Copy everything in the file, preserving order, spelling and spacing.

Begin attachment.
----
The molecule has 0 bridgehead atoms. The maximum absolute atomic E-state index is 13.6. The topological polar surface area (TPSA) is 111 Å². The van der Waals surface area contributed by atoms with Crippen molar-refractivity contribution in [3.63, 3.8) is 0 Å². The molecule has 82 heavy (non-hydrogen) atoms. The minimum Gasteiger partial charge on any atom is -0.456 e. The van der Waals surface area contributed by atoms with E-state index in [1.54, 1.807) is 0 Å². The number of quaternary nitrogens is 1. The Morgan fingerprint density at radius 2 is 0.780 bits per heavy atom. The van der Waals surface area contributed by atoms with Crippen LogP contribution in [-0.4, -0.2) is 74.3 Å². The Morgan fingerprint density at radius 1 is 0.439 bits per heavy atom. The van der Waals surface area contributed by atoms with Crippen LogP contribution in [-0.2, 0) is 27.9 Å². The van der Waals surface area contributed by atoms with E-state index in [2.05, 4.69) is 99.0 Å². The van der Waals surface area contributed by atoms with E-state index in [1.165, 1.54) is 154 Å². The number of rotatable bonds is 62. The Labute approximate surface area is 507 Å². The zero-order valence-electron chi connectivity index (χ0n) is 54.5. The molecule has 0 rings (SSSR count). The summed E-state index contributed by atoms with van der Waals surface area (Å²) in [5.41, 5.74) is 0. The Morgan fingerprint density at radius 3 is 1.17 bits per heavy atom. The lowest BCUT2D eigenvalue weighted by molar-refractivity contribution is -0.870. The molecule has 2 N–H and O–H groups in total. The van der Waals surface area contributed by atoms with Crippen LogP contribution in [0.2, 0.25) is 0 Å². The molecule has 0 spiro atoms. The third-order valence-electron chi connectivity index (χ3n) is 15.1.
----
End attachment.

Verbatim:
The molecule has 0 bridgehead atoms. The maximum absolute atomic E-state index is 13.6. The topological polar surface area (TPSA) is 111 Å². The van der Waals surface area contributed by atoms with Crippen molar-refractivity contribution in [3.63, 3.8) is 0 Å². The molecule has 82 heavy (non-hydrogen) atoms. The minimum Gasteiger partial charge on any atom is -0.456 e. The van der Waals surface area contributed by atoms with E-state index in [1.54, 1.807) is 0 Å². The number of quaternary nitrogens is 1. The Morgan fingerprint density at radius 2 is 0.780 bits per heavy atom. The van der Waals surface area contributed by atoms with Crippen LogP contribution in [-0.4, -0.2) is 74.3 Å². The Morgan fingerprint density at radius 1 is 0.439 bits per heavy atom. The van der Waals surface area contributed by atoms with Crippen LogP contribution in [-0.2, 0) is 27.9 Å². The van der Waals surface area contributed by atoms with E-state index in [2.05, 4.69) is 99.0 Å². The van der Waals surface area contributed by atoms with E-state index in [1.165, 1.54) is 154 Å². The number of rotatable bonds is 62. The Labute approximate surface area is 507 Å². The zero-order valence-electron chi connectivity index (χ0n) is 54.5. The molecule has 0 rings (SSSR count). The summed E-state index contributed by atoms with van der Waals surface area (Å²) in [5.41, 5.74) is 0. The Morgan fingerprint density at radius 3 is 1.17 bits per heavy atom. The lowest BCUT2D eigenvalue weighted by molar-refractivity contribution is -0.870. The molecule has 2 N–H and O–H groups in total. The van der Waals surface area contributed by atoms with Crippen LogP contribution in [0.2, 0.25) is 0 Å². The molecule has 0 spiro atoms. The third-order valence-electron chi connectivity index (χ3n) is 15.1.